Radon is a naturally occurring radioactive gas that originates from the decay of uranium in rocks and soils. It is colourless, odourless and tasteless and can only be measured using special equipment. When radon surfaces in the open air, it is quickly diluted to harmless concentrations, but when it enters an enclosed space, such as a house or other building, it can sometimes accumulate to unacceptably high concentrations. Radon decays to form tiny radioactive particles, some of which remain suspended in the air. When inhaled into the lungs these particles give a radiation dose that may damage cells in the lung and eventually lead to lung cancer.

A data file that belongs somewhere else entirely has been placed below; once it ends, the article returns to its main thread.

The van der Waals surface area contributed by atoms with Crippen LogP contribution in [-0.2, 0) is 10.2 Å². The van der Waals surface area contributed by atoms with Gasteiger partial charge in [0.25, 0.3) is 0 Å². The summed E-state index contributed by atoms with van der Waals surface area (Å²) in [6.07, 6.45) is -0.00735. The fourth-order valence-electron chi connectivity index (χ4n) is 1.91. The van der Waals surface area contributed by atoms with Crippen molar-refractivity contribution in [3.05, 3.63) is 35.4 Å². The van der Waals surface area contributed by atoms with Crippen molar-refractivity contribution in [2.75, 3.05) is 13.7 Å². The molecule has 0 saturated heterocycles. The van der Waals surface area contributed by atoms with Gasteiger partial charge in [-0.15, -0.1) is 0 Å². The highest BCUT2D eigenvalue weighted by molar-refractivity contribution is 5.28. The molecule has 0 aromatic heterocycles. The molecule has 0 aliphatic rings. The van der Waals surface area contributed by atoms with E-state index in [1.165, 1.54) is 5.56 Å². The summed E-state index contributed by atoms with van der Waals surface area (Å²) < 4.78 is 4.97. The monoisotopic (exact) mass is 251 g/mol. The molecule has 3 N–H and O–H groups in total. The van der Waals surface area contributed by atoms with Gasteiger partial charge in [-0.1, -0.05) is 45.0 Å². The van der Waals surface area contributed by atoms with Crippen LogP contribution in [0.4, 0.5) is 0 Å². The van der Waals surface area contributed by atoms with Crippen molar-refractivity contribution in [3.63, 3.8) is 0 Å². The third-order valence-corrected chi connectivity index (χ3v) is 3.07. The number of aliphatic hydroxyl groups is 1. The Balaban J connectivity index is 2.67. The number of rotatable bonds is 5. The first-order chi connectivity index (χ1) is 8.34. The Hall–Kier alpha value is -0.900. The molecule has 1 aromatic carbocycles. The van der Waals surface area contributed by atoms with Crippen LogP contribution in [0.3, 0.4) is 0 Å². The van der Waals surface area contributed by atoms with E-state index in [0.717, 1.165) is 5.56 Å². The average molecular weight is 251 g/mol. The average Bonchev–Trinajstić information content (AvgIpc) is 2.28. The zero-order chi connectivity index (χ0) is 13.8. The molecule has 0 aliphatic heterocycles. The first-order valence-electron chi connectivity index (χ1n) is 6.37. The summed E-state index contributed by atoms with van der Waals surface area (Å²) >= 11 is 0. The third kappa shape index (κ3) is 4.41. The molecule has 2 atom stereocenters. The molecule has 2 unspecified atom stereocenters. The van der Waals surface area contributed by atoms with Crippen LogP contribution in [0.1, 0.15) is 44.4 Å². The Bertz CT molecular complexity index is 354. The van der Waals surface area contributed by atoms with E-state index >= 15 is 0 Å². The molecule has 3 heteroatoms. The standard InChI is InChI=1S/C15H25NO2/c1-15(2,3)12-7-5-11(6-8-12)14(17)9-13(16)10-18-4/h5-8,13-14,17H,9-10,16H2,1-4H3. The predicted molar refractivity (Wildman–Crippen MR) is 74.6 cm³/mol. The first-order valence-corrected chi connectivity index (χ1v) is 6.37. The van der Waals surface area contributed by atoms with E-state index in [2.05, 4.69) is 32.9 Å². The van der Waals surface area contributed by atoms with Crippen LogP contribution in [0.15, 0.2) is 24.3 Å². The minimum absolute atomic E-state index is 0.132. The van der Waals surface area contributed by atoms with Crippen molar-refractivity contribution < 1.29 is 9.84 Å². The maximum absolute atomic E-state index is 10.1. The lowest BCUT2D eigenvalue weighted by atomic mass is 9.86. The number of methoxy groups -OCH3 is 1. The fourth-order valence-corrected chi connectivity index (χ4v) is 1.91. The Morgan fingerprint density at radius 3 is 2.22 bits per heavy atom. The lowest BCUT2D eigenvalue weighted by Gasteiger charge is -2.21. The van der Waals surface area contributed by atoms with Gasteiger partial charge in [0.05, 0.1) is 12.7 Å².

The Government is committed to tackling this issue and has established a National Radon Control Strategy. The Strategy commits to publishing a yearly update as to progress.
This Year 4 report marks the end of Phase 1 of the Strategy. Phase 2 will run from 2019 to 2024.